I have bought several expensive ones in the airport and for some reason they always break. I think it’s from the different voltages. But if you plan on travelling to a few countries rather than having to buy a few, a universal one is far more sensible.
7. Travel towel
These are lightweight tiny towels that do they same job as a bit fluffy towel and dry super quick so it can go back in your bag if you are leaving tomorrow.
Instead of bringing a big beach towel, you can buy one there and it doubles as your souvenir or, as I do, pack a lightweight sarong. Perfect for those beach days and weighs nothing. Winning!
8. A first aid kit
This should include antiseptic wipes, band aids, burn cream and maybe some painkillers and motilium, which you can’t get everywhere.
Don’t make the same mistake I did which was go into Boots in Ireland and spend a fortune buying some of everything, then arriving in Bangkok two days later and coming across a Boots there ( and it was cheaper grrr!)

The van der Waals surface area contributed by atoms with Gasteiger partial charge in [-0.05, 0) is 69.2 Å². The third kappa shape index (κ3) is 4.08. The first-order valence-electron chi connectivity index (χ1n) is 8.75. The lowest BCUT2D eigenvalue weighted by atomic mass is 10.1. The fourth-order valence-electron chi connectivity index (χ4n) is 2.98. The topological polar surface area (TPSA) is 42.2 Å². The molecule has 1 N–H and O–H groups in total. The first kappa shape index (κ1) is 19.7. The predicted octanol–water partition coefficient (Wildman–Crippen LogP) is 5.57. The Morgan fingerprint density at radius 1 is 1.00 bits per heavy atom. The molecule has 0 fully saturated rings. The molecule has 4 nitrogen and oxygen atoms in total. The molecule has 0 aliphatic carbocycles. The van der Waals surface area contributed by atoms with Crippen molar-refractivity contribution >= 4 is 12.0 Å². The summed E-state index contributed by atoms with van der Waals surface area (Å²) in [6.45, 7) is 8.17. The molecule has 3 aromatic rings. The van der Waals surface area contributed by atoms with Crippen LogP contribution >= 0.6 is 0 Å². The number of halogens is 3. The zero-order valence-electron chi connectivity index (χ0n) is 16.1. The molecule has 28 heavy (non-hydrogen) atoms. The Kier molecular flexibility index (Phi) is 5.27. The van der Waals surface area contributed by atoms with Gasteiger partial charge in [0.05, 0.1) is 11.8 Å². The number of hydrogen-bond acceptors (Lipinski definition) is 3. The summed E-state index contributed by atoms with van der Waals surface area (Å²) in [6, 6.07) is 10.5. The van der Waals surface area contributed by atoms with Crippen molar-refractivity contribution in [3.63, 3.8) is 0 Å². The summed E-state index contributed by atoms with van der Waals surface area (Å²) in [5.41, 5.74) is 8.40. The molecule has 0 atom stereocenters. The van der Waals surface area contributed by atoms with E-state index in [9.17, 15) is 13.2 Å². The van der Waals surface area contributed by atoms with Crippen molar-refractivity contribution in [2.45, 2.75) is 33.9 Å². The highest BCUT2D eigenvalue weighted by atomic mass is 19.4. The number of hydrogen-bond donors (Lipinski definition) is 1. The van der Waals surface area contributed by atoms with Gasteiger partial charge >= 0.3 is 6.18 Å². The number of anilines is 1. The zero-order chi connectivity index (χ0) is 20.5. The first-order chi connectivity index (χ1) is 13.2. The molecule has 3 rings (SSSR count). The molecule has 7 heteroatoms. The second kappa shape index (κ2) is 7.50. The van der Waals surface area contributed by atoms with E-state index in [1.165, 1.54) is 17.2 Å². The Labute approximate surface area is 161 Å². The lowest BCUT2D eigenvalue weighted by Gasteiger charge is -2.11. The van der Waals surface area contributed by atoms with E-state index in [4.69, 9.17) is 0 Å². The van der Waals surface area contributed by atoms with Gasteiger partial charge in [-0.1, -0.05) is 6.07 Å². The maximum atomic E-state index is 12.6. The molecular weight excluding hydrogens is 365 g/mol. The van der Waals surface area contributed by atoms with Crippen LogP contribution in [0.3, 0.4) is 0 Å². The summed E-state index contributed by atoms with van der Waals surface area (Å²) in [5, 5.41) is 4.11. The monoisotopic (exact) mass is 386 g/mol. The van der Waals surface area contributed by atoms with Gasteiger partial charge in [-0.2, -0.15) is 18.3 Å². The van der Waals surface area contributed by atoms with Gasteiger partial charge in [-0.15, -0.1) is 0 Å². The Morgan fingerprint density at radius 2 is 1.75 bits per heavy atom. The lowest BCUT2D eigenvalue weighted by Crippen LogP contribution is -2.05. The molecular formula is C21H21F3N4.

9. A camera
Most of us have camera phones but if you don’t, you need to bring a camera with you. Travels are about making memories but I can assure you, when you return home, there’s nothing you’ll love more than reliving those moments looking at the photos you took of crazy nights out, beautiful sunsets and breathtaking landscapes.(leave the selfies to your phone)
10. Earplugs and eye mask ( usually get these free on long haul flights with socks as well). Also a blow up travel pillow is so handy for any method of travel. Yes they’ll give you one on the plane but I always use the one I brought as well. To save money, a lot of people use over night travel on buses and trains to save money on accommodation so these pillow will be your best friend in these situation.I always bring socks in my hand luggage and a hoodie because as flights get cold and a nice pair of fluffy socks makes the experience a lot more comfy 🙂
I have often succumbed to peoples advice and bought luggage locks. Once I even bought them at the airport on my way to South America (after checking in my bag) so they went into my hand luggage… and stayed there for the duration of my trip. I never use them. Some might criticise that but I have never had anything taken from my bags and I have stayed in countless hotels, hostels, floating houses, tree houses you name it. I think most people who travel all have the same values and respect one another.